The emergence of next-generation sequencing marked a historical moment for biomedical and social sciences, one that promised to settle long-standing questions and, concomitantly, opened a new set of challenges. Sequencing of the human genome revealed that unrelated individuals are more similar to each other than previously thought. At the same time, the large number of single nucleotide polymorphisms and copy number variants that were unveiled, opened the need to sequence individual genomes more reliably and in a more time-efficient and cost-effective manner.
Recent genetic and genomic advances revealed that mutations in one of several individual genes are often linked to the same condition or group of conditions, and new associations are constantly being unveiled.
At Select Biosciences’ “Genomics Automation Congress” held recently in Boston, Birgit Funke, Ph.D., instructor of pathology at Harvard Medical School and associate director at the laboratory for molecular medicine at the Partners HealthCare Center for Personalized Genetic Medicine, talked about testing for mutations associated with cardiomyopathies and using next-generation sequencing to implement new tests that would examine many of the genes known to harbor disease-associated changes.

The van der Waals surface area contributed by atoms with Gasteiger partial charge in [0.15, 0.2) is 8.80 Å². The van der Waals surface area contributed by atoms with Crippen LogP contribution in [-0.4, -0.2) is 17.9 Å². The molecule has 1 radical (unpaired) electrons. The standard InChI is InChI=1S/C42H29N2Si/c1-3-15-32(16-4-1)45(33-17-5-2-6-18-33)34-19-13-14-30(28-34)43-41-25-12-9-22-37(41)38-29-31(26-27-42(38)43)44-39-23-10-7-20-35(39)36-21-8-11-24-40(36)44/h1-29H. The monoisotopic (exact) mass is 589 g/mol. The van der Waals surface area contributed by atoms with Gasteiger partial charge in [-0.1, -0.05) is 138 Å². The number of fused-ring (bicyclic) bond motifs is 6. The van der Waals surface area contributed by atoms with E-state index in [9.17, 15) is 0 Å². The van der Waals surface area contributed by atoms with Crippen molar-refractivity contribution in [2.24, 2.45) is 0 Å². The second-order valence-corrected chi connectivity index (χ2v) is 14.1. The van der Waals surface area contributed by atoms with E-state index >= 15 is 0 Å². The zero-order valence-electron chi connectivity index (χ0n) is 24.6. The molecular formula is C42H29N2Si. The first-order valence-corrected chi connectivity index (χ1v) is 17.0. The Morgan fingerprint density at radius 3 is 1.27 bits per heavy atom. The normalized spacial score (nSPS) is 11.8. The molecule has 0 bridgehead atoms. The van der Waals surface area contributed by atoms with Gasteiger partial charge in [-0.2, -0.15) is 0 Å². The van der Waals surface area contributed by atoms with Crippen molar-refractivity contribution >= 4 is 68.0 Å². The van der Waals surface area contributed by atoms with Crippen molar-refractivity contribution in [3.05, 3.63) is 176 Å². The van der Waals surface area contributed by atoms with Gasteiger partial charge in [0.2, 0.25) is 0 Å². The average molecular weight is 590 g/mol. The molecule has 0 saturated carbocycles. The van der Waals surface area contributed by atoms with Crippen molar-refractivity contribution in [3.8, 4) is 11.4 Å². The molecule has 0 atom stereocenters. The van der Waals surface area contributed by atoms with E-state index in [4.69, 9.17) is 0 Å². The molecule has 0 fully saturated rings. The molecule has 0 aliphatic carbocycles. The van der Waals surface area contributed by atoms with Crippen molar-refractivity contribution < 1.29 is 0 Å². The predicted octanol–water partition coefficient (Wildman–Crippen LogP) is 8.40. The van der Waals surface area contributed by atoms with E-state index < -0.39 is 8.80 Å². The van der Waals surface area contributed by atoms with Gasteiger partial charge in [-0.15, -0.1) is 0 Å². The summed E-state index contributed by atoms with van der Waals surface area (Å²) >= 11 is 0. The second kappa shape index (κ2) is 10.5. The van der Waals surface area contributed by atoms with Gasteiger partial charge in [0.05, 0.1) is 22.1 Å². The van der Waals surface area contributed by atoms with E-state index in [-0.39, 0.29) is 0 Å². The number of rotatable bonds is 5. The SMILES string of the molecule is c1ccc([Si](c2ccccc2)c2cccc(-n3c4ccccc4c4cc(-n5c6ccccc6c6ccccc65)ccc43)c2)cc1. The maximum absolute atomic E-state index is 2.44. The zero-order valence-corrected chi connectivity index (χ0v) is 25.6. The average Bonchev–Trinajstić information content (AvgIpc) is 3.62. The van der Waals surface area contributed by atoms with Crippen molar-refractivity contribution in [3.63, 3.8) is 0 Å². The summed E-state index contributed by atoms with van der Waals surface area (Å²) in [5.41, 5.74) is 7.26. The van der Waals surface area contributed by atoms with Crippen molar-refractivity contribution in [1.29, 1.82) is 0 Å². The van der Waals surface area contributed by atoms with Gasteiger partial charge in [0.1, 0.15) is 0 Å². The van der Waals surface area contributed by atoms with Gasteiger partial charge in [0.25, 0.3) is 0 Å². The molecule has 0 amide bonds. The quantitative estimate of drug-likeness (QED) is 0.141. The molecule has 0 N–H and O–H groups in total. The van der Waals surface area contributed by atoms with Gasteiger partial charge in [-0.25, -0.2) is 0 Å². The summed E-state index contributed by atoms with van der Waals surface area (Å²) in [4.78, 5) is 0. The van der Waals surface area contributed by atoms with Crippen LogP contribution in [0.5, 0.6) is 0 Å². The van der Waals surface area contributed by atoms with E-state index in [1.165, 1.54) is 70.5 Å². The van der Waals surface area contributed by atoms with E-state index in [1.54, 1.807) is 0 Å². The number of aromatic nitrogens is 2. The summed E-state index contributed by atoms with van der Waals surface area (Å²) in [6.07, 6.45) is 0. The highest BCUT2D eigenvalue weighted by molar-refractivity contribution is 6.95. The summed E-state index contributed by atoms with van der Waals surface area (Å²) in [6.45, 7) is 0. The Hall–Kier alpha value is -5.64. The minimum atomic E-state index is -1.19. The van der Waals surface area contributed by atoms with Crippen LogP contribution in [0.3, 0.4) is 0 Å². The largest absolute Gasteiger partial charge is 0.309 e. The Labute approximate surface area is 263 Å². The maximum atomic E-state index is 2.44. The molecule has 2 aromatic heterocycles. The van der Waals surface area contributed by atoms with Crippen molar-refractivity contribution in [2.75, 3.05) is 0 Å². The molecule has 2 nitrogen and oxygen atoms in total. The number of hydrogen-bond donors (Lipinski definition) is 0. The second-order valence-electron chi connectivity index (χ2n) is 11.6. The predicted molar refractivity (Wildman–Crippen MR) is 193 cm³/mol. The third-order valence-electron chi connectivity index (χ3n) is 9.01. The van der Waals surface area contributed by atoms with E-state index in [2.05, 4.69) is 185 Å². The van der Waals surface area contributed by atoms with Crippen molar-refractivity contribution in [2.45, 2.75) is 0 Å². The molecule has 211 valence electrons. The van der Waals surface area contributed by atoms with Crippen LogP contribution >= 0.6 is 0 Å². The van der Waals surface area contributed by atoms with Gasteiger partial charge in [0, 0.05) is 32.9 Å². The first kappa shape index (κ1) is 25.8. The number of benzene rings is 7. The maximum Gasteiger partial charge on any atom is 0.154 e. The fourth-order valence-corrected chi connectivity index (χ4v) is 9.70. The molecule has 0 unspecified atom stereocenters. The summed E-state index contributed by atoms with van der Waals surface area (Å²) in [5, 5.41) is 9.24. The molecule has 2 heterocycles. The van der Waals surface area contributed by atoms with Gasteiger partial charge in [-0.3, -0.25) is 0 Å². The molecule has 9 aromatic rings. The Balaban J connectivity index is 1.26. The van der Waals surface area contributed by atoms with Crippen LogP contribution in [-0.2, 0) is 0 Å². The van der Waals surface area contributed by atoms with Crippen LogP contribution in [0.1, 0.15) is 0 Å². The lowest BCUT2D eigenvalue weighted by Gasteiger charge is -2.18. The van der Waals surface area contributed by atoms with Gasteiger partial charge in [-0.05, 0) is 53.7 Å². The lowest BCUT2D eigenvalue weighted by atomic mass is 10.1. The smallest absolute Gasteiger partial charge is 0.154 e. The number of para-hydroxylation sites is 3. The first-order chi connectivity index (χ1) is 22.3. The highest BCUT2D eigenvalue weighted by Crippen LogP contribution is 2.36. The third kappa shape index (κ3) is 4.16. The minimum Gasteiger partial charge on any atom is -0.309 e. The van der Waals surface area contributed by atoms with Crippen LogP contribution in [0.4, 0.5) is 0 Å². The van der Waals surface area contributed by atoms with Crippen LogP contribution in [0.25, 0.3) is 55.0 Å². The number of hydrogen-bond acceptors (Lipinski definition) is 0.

Several classes of cardiomyopathies exist, and there are currently between 30 and 50 genes that have been individually linked to this group of conditions. “Testing for each of these genes using traditional Sanger sequencing technology is starting to be difficult to do in a cost-effective manner,” explained Dr. Funke.
The laboratory for molecular medicine already expanded the number of tested cardiomyopathy genes by implementing a novel sequencing platform in 2007. Testing for all genes by next-generation sequencing represents the next goal that is already known to be technically feasible and, if introduced in the clinic, would offer great diagnostic benefits.